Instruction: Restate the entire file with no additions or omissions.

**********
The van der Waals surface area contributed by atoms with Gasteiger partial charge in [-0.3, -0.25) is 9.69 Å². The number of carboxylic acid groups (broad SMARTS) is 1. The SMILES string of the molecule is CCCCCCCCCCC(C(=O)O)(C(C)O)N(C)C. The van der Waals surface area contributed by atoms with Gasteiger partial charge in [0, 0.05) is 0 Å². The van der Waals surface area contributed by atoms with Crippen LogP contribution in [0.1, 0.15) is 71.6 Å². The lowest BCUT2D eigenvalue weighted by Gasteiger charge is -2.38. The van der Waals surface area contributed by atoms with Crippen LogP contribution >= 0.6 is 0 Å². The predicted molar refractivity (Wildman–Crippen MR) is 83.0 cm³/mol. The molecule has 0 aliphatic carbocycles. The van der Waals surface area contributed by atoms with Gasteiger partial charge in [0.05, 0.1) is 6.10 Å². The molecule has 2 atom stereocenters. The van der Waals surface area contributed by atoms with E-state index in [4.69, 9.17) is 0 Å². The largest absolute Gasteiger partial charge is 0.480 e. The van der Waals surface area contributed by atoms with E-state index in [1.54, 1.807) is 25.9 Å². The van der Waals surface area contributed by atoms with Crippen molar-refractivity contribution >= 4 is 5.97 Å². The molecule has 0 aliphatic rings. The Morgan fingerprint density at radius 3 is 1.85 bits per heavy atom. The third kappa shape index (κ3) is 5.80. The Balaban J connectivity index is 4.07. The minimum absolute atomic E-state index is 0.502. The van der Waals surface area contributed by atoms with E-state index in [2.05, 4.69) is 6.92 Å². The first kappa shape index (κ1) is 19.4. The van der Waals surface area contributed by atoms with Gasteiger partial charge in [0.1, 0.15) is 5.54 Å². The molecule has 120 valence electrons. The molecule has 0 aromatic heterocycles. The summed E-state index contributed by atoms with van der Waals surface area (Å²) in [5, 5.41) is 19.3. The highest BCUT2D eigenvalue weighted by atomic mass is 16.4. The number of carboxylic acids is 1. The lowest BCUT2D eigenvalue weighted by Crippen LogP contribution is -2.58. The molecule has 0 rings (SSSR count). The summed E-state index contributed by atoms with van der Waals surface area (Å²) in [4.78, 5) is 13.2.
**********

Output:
The van der Waals surface area contributed by atoms with Gasteiger partial charge in [-0.3, -0.25) is 9.69 Å². The number of carboxylic acid groups (broad SMARTS) is 1. The SMILES string of the molecule is CCCCCCCCCCC(C(=O)O)(C(C)O)N(C)C. The van der Waals surface area contributed by atoms with Gasteiger partial charge in [0, 0.05) is 0 Å². The van der Waals surface area contributed by atoms with Crippen LogP contribution in [0.1, 0.15) is 71.6 Å². The lowest BCUT2D eigenvalue weighted by Gasteiger charge is -2.38. The van der Waals surface area contributed by atoms with Crippen LogP contribution >= 0.6 is 0 Å². The predicted molar refractivity (Wildman–Crippen MR) is 83.0 cm³/mol. The molecule has 0 aliphatic carbocycles. The van der Waals surface area contributed by atoms with Gasteiger partial charge in [0.05, 0.1) is 6.10 Å². The molecule has 2 atom stereocenters. The van der Waals surface area contributed by atoms with E-state index in [4.69, 9.17) is 0 Å². The largest absolute Gasteiger partial charge is 0.480 e. The van der Waals surface area contributed by atoms with E-state index in [1.54, 1.807) is 25.9 Å². The van der Waals surface area contributed by atoms with Crippen molar-refractivity contribution >= 4 is 5.97 Å². The molecule has 0 aliphatic rings. The Morgan fingerprint density at radius 3 is 1.85 bits per heavy atom. The third kappa shape index (κ3) is 5.80. The Balaban J connectivity index is 4.07. The minimum absolute atomic E-state index is 0.502. The van der Waals surface area contributed by atoms with E-state index in [2.05, 4.69) is 6.92 Å². The first kappa shape index (κ1) is 19.4. The van der Waals surface area contributed by atoms with Gasteiger partial charge in [0.1, 0.15) is 5.54 Å². The molecule has 120 valence electrons. The molecule has 0 aromatic heterocycles. The summed E-state index contributed by atoms with van der Waals surface area (Å²) in [5, 5.41) is 19.3. The highest BCUT2D eigenvalue weighted by atomic mass is 16.4. The number of carboxylic acids is 1. The lowest BCUT2D eigenvalue weighted by Crippen LogP contribution is -2.58. The molecule has 0 rings (SSSR count). The summed E-state index contributed by atoms with van der Waals surface area (Å²) in [4.78, 5) is 13.2.